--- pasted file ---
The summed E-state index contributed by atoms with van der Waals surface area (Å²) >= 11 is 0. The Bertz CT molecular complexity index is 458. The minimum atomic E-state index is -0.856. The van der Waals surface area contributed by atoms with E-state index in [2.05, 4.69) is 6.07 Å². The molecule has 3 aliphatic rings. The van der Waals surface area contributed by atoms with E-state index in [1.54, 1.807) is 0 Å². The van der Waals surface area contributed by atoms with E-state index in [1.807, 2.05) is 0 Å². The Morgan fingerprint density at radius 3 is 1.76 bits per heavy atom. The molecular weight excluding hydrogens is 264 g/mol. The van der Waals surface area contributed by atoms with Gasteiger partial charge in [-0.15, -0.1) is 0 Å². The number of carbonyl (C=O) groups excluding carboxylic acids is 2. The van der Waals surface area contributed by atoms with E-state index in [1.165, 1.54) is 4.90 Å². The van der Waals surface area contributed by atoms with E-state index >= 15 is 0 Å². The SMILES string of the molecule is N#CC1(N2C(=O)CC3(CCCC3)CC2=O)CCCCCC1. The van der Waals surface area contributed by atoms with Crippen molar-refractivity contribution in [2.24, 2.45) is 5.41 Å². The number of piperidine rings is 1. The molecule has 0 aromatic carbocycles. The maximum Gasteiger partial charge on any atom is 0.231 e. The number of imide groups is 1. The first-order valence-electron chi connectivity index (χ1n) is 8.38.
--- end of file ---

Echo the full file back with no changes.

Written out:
The summed E-state index contributed by atoms with van der Waals surface area (Å²) >= 11 is 0. The Bertz CT molecular complexity index is 458. The minimum atomic E-state index is -0.856. The van der Waals surface area contributed by atoms with E-state index in [2.05, 4.69) is 6.07 Å². The molecule has 3 aliphatic rings. The van der Waals surface area contributed by atoms with E-state index in [1.54, 1.807) is 0 Å². The van der Waals surface area contributed by atoms with E-state index in [1.807, 2.05) is 0 Å². The Morgan fingerprint density at radius 3 is 1.76 bits per heavy atom. The molecular weight excluding hydrogens is 264 g/mol. The van der Waals surface area contributed by atoms with Gasteiger partial charge in [-0.15, -0.1) is 0 Å². The number of carbonyl (C=O) groups excluding carboxylic acids is 2. The van der Waals surface area contributed by atoms with E-state index in [1.165, 1.54) is 4.90 Å². The van der Waals surface area contributed by atoms with E-state index >= 15 is 0 Å². The SMILES string of the molecule is N#CC1(N2C(=O)CC3(CCCC3)CC2=O)CCCCCC1. The van der Waals surface area contributed by atoms with Crippen molar-refractivity contribution in [2.24, 2.45) is 5.41 Å². The number of piperidine rings is 1. The molecule has 0 aromatic carbocycles. The maximum Gasteiger partial charge on any atom is 0.231 e. The number of imide groups is 1. The first-order valence-electron chi connectivity index (χ1n) is 8.38.